From the Editor-at-Large
It's been another busy week for tech in Africa. We saw a couple of major developments on the continent, some positive and encouraging, and others giving cause for concern.
Cameroon's government has shut down the internet in the country's English-speaking regions due to ongoing civil unrest. It has emerged that the shutdown was carried out by CAMTEL, Cameroon's national telecommunications and internet service provider, following orders from the Ministry of Post and Telecommunications.
Nigeria's Central Bank issued a circular stating that digital currencies - the likes of Bitcoin, Ripples, Monero, Litecoin, Dogecoin, Onecoin and similar products - were not legal tender in Nigeria, and the bank went on to warn that such currencies could be used for money laundering and funding terrorism.
We also looked at Kenya's ongoing health crisis, which has seen doctors going on social media to share their experiences and bring their issues to the fore. They are using the #LipaKamaTender hashtag to ask the Government to channel funding towards making hospitals and other medical facilities in the country better.
In other news, Rocket Internet, the Africa Internet Group's parent company, raised US$1 billion in commitments through its Capital Partners Fund, the Meltwater Entrepreneurial School of Technology (MEST) is taking applications from South African techies and entrepreneurs for its next cohort of trainees, a new report from the GSMA Ecosystem Accelerator looking at the potential for collaboration between startups and mobile operators in emerging markets, and a 'smart jacket' from a Ugandan inventor that cuts down the time used to diagnose pneumonia to 2 minutes.
What stories caught your attention this week? Any thoughts on the stories we covered? Let us know at firstname.lastname@example.org
Eric Mugendi // Editor-at-Large
Cameroon Shuts Down The Internet In An Anglophone-Francophone Feud
Internet users in Cameroon’s Bamenda Region have been reporting that the Internet has been cut in the country’s English-speaking North and South-Western regions amid ongoing protests. The country has seen a sharp drop in Internet traffic since the reports were made.
A letter from the Director-General of CAMTEL, Cameroon's national telecommunications and internet service provider details the moves that the Government has made to ensure compliance.
The internet was shut off following orders from the Ministry of Post and Telecommunications, and in order for service to be restored, the ISPs needed to commit to 'respecting measures drawn up in close collaboration with the Government. Failure to do this would lead to threats and outright coercion.
The shutdown comes amid ongoing violent protests in Cameroon's English-speaking regions, sparked by a strike by teachers and lawyers who say that Cameroon’s government is letting French sideline English in the country. Furthermore, the protesters have even gone on to suggest that the English speaking regions secede from the rest of the country, an option which the government is not entertaining.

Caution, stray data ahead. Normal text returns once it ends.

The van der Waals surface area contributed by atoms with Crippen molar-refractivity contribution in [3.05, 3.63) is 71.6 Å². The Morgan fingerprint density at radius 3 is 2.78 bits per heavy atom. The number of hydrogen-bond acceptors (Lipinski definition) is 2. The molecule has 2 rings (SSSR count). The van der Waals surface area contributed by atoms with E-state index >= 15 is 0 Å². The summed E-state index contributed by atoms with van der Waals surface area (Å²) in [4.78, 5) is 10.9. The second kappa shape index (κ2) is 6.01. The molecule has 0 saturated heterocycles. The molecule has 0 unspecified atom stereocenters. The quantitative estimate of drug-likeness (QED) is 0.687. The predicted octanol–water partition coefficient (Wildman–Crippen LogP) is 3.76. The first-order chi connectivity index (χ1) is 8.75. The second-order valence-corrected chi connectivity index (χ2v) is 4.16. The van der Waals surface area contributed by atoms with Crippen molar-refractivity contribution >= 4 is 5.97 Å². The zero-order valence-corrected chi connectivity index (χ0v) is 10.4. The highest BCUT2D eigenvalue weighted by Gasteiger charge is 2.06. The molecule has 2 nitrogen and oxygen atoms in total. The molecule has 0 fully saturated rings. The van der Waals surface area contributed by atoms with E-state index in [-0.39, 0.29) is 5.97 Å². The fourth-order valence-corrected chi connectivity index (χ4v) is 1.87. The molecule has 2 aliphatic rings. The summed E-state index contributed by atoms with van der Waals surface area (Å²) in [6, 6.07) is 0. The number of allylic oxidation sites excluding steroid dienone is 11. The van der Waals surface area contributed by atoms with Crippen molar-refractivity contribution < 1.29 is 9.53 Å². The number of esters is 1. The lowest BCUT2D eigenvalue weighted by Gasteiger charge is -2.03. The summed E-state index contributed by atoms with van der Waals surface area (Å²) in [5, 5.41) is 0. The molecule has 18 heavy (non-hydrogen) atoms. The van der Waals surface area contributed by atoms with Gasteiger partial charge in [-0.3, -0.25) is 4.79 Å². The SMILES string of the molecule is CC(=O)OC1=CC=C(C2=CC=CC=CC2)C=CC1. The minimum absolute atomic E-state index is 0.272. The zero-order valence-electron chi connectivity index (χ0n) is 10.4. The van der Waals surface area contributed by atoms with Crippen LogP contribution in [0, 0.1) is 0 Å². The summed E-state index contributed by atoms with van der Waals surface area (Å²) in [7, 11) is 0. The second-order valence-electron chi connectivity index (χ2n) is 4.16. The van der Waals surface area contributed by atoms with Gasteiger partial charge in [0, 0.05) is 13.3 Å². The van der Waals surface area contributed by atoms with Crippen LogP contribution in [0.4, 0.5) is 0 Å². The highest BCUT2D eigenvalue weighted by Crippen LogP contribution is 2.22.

Kenyan medical practitioners announced that they would down their tools on 5 December, following the failure of the national government to honour a collective bargaining agreement (CBA) that it had signed with the Kenya Medical Practitioners and Dentists' Union. The strike commenced two days later, leading to the closure of the country's public medical facilities.
For the last few weeks, the #LipaKamaTender hashtag has been especially visible as the KMPDU has taken to social media to explain the current state of affairs. Using the hashtag, the union is calling on the Government to honour the CBA that they signed with the doctors' union in 2013, which saw the end of a strike that had seen a similar shutdown of medical facilities.
By using social media, the striking medics have located their industrial action within a broader national debate. Doctors are making it clear that their demands are not misplaced. They argue; if the ruling government can afford to overpay tenders and fail to seal loopholes leading to corruption, they definitely can afford to pay the doctors.
Nigeria's Central Bank says 'No' to Virtual Currencies
The Central Bank of Nigeria has issued a circular to banks and other financial institutions in the country warning them on the use of virtual currencies such as bitcoin, stating that they could be used for money laundering and terrorism financing.
Effectively, the Central Bank has banned banks and financial institutions in Nigeria from transacting in virtual currencies.
The CBN directive comes after the Securities and Exchange Commission of Nigeria stated that no guidelines or regulations have been developed for them by any of the regulatory authorities in Nigeria.
"Given that these instruments and the persons, companies or entities that promote them have neither been authorized, nor any guidelines/regulations developed for them by any of the regulatory authorities in Nigeria, there is no protection available to users or investors in these virtual currencies from financial losses if the virtual currencies fail or the companies promoting them go out of business."
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